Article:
Philipp von Steinaecker conducts Mahler Academy Orchestra. Photo: Marco Caselli Nirmal/Ferrara Music (detail) View full image

Praise for Philipp von Steinaecker’s Mahler

Philipp von Steinaecker's recording of Mahler's Ninth Symphony, performed by Mahler Academy Orchestra on instruments that the composer himself would have known, using performance practice of the time, was released on Alpha Classics last week and is already receiving excellent reviews

'Mahler's Ninth, which likes to be played and heard as a legacy, as a farewell work, premiered in 1912, is now available in a sensational new recording that would have earned ten stars for my ears - a pity, but I can only give five. I don't know if it's also because I haven't heard Mahler for a long time; everyone has their moods. But this recording of the Mahler Academy Orchestra under Philipp von Steinaecker immediately makes me the Mahlerian I once was.

'Moreover, with all the disaster and despair that dominates the Ninth, this brings me closer to its bright, bright moments. This is thanks to the fluid tempos and the historical instruments on which the musicians play.'


SWR Kultur

'All the participants have succeeded with flying colours in translating their historical research into a spectacular, sensual sound that builds a bridge between the present and the past.'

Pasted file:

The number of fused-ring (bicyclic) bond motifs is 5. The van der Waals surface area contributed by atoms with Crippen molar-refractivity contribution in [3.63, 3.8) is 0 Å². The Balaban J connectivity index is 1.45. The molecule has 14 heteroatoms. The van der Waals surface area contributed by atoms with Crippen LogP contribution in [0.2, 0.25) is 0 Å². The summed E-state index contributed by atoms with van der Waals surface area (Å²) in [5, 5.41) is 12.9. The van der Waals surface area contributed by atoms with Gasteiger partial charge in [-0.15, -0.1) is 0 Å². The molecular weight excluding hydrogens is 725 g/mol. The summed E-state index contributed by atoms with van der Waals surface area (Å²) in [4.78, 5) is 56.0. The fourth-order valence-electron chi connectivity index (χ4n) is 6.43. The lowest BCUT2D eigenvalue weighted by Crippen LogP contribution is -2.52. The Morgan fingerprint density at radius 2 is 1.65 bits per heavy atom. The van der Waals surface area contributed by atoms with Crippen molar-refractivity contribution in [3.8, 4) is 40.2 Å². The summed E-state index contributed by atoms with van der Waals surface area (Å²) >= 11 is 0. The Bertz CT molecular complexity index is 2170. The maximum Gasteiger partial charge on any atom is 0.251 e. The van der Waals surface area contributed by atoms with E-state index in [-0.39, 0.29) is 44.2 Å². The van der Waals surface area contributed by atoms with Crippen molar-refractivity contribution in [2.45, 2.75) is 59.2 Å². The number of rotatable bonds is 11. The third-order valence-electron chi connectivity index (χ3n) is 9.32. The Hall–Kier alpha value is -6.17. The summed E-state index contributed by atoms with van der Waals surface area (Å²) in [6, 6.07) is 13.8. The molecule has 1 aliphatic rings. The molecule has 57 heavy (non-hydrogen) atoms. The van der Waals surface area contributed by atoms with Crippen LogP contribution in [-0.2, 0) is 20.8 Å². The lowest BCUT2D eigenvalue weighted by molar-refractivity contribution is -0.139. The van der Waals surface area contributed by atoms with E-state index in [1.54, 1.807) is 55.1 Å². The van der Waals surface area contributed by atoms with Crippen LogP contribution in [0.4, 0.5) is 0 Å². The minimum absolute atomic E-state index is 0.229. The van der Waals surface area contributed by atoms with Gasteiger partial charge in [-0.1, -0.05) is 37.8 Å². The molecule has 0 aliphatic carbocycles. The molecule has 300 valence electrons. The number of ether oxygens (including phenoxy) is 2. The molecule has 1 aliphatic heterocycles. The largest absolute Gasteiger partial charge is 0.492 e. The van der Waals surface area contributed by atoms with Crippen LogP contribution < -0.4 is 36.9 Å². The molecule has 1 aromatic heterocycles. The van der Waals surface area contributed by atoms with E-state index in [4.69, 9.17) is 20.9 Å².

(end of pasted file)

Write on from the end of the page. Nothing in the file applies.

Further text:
‘One is quite convinced after just a quarter of an hour that if you are stranded on an island with something other than this recording in the foreseeable future, you should perhaps try swimming.’


'It is quite obvious that Steinaecker uses the instruments to sharpen his ideas. The sighs at the beginning are so pronounced that they almost make you dizzy, the brass constantly sets anxious accents, and so the first movement takes on a highly irritating character, in which Mahler’s sometimes theatrically expressed state of mind, characterized by fear and insecurity, is fully expressed in a kaleidoscope of images of a fulfilled and yet very special life, rich in strokes of fate, which pass us by acoustically, grimacing, in an alternation of heavenly jubilation and death brooding.

'The second movement, the Ländler, takes on a truly hearty, rustic quality with Steinacker and his musicians, while the Rondo-Burleske confronts us with a frenetic and extremely bizarre hustle and bustle: you can’t play it any crazier and more uncontrolled.

'This makes the beginning of the Adagio all the more effective in its alternation of power and tender restraint, with a powerful rebellion before the final collapse. One does not always experience this symphony with such significance.'



'The balance, homogeneity of sound, and the sound characteristics of instruments from the beginning of the 20th century make this recording extremely valuable. What is particularly impressive, however, is the artistic concept implemented by von Steinaecker, the essence of which are swinging rubato tempos and a huge dynamic range, influencing emotions in the reception, as well as the excellent playing of the Mahler Academy Orchestra. A real pearl of historical performance, which is not colourless archeology, but a manifestation of the fullness of life.'